When we first began manufacturing our shell carriers we used silicon rubber tubing for the elastomer. Silicon rubber had all of the properties we were looking for in those early days; it had high surface friction, it was unaffected by chemical solvents, and it had high heat resistance. What we were unaware of in the beginning was that silicon rubber has another characteristic, which is similar to glass. If it is scratched on the surface it becomes easy to break along the scratch line. Some of our early shell holders were used in very hostile environments and were being subjected to lots of gritty contamination, which was scratching the surface of the silicon tubing. As soon as we became aware of the problem we set about to find a better material and we ended up with a type of neoprene called Santoprene, which actually works better than the silicon tubing and has exceptional toughness and resistance to abrasion and breaking. Once we had the cure we immediately began retrofitting every single shell holder we had produced up to that point, and simultaneously revised our manufacturing process. We have not had a problem since.

Will your SureShell shell carriers fit on all shotguns?

No, each shotgun is different, and none were designed to accommodate some kind of “standard” shell carriers. Therefore, it has always been a challenge for after-market manufacturers to develop some kind of suitable method for attaching their shell carriers to any particular shotgun. Mesa Tactical has gone to extreme lengths to accommodate most of the popular tactical shotguns for which we get requests for shell carriers. However, in order to fulfill those requests, we had to devise three types of shell carrier mounting methods.

Adapter mounted SureShell shell carriers

Since our High-tube and Low-tube stock adapters have those convenient accessory mounting pads on each side of the adapter, it was the logical place to attach our first shell carriers. In so doing, we were able to offer a technically advanced shell carrier, which would fit on any shotgun for which we make a High-tube or Low-tube adapter. The photo on the left shows our adapter mount six-shell carrier with the tab that attaches to the adapter. Note that the empty yoke of the shell carrier has no sharp edges to get snagged. The photo on the right shows the same six-shell carrier attached to a High-tube adapter mounted on a Remington 870 fully loaded. Note that the shells can be inserted from the top or the bottom, and the large hole in the shell carrier bracket allows the insertion of the quick release push-button sling swivel.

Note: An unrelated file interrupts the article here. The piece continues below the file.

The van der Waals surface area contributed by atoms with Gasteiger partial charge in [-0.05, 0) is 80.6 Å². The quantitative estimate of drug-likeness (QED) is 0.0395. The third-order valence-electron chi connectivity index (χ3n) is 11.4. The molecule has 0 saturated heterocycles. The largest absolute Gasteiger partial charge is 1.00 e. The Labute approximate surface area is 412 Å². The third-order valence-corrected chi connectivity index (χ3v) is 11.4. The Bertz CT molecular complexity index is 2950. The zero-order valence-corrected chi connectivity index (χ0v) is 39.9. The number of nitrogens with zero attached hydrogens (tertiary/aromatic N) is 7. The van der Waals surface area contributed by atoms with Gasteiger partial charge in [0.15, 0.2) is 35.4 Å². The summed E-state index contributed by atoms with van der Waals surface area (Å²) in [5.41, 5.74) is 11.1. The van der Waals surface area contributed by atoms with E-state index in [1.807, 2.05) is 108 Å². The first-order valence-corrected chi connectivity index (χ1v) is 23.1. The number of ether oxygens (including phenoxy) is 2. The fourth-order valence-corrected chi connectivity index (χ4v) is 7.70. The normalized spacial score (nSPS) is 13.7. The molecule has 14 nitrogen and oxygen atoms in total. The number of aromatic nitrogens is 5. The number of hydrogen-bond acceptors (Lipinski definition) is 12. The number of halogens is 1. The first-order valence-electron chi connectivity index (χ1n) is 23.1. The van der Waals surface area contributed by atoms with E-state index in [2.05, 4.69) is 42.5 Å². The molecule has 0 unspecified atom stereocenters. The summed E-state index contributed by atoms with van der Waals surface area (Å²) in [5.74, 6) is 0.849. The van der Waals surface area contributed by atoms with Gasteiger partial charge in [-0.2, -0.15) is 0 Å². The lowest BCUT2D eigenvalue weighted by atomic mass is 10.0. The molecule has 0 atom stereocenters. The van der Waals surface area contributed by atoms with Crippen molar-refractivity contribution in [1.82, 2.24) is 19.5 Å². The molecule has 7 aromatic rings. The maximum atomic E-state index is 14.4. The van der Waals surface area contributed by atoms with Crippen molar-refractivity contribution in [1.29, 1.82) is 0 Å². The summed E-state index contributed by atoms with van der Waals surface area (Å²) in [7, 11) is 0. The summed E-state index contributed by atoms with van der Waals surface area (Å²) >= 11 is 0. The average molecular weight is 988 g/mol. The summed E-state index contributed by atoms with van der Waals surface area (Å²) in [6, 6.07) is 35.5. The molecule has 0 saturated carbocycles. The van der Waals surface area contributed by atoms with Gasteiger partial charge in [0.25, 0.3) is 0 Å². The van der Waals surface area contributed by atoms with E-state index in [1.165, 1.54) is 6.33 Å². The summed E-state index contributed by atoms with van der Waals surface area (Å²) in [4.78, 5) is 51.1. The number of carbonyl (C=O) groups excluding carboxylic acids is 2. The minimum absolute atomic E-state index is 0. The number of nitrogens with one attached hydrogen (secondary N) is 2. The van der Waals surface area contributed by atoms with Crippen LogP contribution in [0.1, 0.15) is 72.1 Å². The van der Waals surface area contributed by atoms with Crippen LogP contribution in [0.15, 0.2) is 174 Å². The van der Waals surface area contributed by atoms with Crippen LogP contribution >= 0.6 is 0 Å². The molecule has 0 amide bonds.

Receiver mounted SureShell shell carriers for Remingtons

However, it wasn’t long before customers began to ask for SureShell shell carriers that would mount directly to the shotgun’s receiver. That meant that each shell carrier had to be designed to fit a specific brand and model shotgun. Because of our basic design, only the backing plate/mounting bracket had to be changed. The photo on the left shows the same six-shell empty body shown in the photo above but with a bracket designed to fit a Remington 870. Note the cut-out area between the mounting screw holes that reveals the serial number on the 870’s receiver. The photo on the right shows the same six-shell carrier, fully loaded, and mounted on a standard tactical Remington 870.

Receiver mounted SureShell shell carriers for Mossbergs

The Mossberg receiver requires a different mounting method than any other shotgun. There is only one trigger group retaining pin, so it was necessary to create special hardware that replaces an internal screw, the end of which is normally flush with the receiver. Our solution replaces that screw with a longer one, which results in a threaded stud extending beyond the surface of the receiver. To this stud, we add a shouldered keyhole type of nut, and a keyhole slot in the shell carrier back plate. The shell carrier is slipped over the shouldered keyhole nut and then slid forward into the narrow slot in the keyhole. A retaining bolt and nut replace the trigger group retaining pin and the screws are then tightened, holding the shell carrier tightly in place. The photo on the top shows the back side of the Mossberg shell carrier and the various parts. The photo below that shows the shell holder with the various parts installed and the shell holder ready to attach to the Mossberg receiver.The photo in the center below shows the shell carrier installed on the Mossberg.

Receiver mounted SureShell shell carriers for Benelli M1 and M2 shotguns

The Benelli M1 and M2 semi-auto shotguns also required a special design since there is only a single attachment point on the Benelli receiver. The solution was to contour the shell carrier back plate to conform to the shape of the M1 and M2 receiver. A bolt and nut replaces the trigger group retaining pin and pulls the shell carrier snug up against the side of the receiver, and the contoured back plate prevents any movement. What started out to be one of our most challenging design projects resulted in one of our simplest and most elegant solutions.

Saddle mounted SureShell shell carriers for Benelli shotguns